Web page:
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designed studies that span two decades, Cohen and colleagues (Cohen, 1984a, 1984b; Cohen and Roper, 1972; Cohen and Lotan, 1995) have consistently found that contact among different groups without deliberate interventions to increase equal status and positive interactions will increase rather than reduce intergroup tensions. Cohen (1994) has developed practical guidelines and strategies that can be used by teachers and other practitioners to create equal status within racially, culturally, and linguistically diverse classrooms. Research indicates that curriculum interventions such as multiethnic curricular materials, plays, folk dances, music, and role playing can also have positive effects on the ethnic and racial attitudes of students (Gimmestad and DeChiara, 1982; McGregor, 1993). Parental Involvement in Children's School Learning When parents establish partnerships with their children's schools, they extend school learning effectively into the home and reinforce academic values outside school (Henderson, 1987; Dornbusch and Ritter, 1988). Positive effects of such partnerships have been found with both low- and middle-income populations, as well as populations of different racial/ethnic groups (Comer, 1986; Delgado-Gaitan, 1990; Epstein and Dauber, 1991; Dauber and Epstein, 1993; Hidalgo et al., 1995; Robledo Montecel, 1993). Evidence suggests that immigrant and language-minority children benefit from actions taken in the home to promote child academic achievement (Hidalgo et al., 1995; Diaz-Soto, 1988). However, teachers' notions of desirable parental involvement (coming to conferences, responding to notes, and participating in the classroom) may be foreign to immigrant parents (Allexsaht-Snider, 1992; Matsuda, 1989). Parent centers designed to promote the exchange of information regarding teacher expectations for parental involvement (Johnson, 1993, 1994; Rubio, 1995), two-generation literacy programs (McCollum, 1993), parent training seminars (Smith, 1993), and the Teachers Involve Parents in Schoolwork program (Epstein et al., 1995) have all been demonstrated to help align parental involvement with teacher expectations. IMPLICATIONS Educational Because cultural mismatch in conversational patterns makes access to full participation in classroom interactions more difficult for the speakers of less-valued discourse forms, teachers need to be aware that full partici-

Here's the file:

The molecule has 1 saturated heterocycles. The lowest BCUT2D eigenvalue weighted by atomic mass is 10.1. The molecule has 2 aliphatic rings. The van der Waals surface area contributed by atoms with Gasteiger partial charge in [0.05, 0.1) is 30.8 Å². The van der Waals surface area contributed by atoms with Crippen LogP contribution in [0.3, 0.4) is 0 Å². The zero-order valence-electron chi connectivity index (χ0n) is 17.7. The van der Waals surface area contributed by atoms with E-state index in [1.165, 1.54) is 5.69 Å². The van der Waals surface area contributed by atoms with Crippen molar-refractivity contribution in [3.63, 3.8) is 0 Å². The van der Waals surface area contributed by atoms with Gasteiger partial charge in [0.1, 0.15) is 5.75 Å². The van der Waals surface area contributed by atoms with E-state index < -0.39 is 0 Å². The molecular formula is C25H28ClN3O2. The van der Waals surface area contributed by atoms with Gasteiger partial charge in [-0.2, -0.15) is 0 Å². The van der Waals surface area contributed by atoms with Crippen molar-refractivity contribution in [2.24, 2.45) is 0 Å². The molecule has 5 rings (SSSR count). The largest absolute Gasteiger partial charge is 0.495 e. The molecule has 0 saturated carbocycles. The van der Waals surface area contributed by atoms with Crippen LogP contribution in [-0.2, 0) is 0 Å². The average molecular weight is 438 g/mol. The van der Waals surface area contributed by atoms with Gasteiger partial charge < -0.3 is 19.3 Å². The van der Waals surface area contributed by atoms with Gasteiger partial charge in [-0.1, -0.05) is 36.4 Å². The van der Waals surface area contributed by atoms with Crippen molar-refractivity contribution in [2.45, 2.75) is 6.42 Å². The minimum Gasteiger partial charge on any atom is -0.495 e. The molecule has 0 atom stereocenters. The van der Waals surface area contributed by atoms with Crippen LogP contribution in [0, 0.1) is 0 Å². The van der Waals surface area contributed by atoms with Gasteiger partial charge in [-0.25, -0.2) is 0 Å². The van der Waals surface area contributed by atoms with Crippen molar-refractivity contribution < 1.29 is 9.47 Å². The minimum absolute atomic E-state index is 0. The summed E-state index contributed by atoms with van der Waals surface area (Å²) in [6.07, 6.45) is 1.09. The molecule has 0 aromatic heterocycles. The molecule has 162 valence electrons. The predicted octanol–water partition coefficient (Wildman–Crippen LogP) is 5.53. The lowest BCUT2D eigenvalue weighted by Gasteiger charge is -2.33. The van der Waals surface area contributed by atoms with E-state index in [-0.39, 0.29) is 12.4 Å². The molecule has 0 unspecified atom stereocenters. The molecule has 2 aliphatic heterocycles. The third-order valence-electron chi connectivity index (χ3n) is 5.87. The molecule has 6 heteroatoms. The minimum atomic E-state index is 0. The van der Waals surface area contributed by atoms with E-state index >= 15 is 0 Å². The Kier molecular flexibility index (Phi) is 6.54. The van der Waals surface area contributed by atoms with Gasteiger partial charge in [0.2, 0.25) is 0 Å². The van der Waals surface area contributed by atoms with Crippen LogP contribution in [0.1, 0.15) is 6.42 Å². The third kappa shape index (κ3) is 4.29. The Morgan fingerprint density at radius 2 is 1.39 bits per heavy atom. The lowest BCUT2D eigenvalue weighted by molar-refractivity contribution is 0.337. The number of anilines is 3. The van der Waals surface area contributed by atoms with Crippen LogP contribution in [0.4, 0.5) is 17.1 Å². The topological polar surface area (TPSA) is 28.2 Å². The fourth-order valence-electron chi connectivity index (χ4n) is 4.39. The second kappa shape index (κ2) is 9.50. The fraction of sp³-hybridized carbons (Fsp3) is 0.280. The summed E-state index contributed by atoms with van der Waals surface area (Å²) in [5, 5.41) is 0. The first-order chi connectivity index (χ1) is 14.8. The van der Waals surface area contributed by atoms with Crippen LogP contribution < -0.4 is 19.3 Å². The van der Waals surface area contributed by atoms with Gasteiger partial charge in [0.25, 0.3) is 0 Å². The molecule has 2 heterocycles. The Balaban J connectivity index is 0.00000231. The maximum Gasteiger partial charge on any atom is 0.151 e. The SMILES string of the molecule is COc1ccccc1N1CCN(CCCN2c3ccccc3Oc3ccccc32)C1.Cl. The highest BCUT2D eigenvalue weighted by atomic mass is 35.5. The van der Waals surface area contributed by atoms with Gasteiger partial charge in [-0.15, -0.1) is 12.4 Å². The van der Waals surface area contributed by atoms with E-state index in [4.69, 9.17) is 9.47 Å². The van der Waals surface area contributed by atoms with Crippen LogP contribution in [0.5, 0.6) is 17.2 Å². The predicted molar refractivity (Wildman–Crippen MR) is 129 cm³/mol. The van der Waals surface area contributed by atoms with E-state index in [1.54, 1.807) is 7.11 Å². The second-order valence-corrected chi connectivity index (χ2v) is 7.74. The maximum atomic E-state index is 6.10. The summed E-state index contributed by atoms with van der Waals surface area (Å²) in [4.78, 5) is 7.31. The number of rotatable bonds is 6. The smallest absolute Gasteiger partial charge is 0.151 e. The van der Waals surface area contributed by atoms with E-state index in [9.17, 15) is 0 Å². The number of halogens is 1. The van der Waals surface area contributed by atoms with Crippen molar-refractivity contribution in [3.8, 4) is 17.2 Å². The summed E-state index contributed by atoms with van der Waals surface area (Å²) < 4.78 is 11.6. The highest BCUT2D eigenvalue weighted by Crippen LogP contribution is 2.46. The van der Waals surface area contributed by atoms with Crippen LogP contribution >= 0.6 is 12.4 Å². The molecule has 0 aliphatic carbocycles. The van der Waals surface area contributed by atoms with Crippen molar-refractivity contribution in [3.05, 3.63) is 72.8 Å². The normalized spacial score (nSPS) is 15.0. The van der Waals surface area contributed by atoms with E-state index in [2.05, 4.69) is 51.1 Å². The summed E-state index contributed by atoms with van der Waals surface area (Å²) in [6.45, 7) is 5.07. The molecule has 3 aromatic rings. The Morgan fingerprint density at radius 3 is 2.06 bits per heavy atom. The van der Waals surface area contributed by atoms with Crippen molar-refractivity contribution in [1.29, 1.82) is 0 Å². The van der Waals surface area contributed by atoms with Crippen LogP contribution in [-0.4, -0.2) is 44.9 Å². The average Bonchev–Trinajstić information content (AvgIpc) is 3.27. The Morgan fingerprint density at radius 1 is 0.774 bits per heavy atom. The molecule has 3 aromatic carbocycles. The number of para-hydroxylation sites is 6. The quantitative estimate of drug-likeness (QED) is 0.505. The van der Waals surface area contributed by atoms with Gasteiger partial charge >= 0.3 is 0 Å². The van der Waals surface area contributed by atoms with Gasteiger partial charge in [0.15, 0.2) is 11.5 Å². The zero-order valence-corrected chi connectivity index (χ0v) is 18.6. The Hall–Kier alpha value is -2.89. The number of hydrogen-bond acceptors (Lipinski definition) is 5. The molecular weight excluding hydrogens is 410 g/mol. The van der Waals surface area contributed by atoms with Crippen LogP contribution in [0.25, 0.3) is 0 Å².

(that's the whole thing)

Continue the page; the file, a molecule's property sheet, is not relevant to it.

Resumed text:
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pation in these interactions will be challenging for English-language learners. Thus they might explore ways of more fully engaging culturally diverse students. Schools must also take care not to engage in practices that favor the status quo by enabling middle- and upper-class English-speaking students to progress through an educational pipeline that is often inaccessible to low-income ethnic-minority students, including those who are limited-English-proficient. Moreover, studies incorporating into the classroom features of learning and talking that are characteristic of the homes and communities of English-language learners have shown positive results. Two-way bilingual programs, in which students from two different language groups learn both languages, may provide an effective way of reducing group differences and improving intergroup relations. Cooperative learning has also been found to improve intergroup relations. However, equal status between groups in interracial and interethnic situations must be constructed by teachers rather than assumed, since contact among different groups without deliberate interventions to increase equal status and positive interactions will increase rather than reduce intergroup tensions. Curriculum interventions such as multiethnic curricular materials, plays, folk dances, music, and role playing can also have positive effects on the ethnic and racial attitudes of students. Evidence suggests that immigrant and language-minority children benefit from actions taken in the home to promote child academic achievement. Parent centers designed to promote the exchange of information regarding teacher expectations for parental involvement, two-generation literacy programs, parent training seminars, and the Teachers Involve Parents in Schoolwork program have all been demonstrated to help align parental involvement with teacher expectations. Research There are two important questions for research regarding status differences among various languages. First, what are the consequences of such differences for children's intergroup and interpersonal relations? Second, how do teachers' perceptions of the status of children's languages influence their interactions with, expectations of, and behavior toward the children? Additional research is also needed to examine what innovative classroom organizations and interventions, such as curriculum content, can influence children's views of themselves and of members of other ethnic groups, promoting cross-ethnic friendships and positive regard.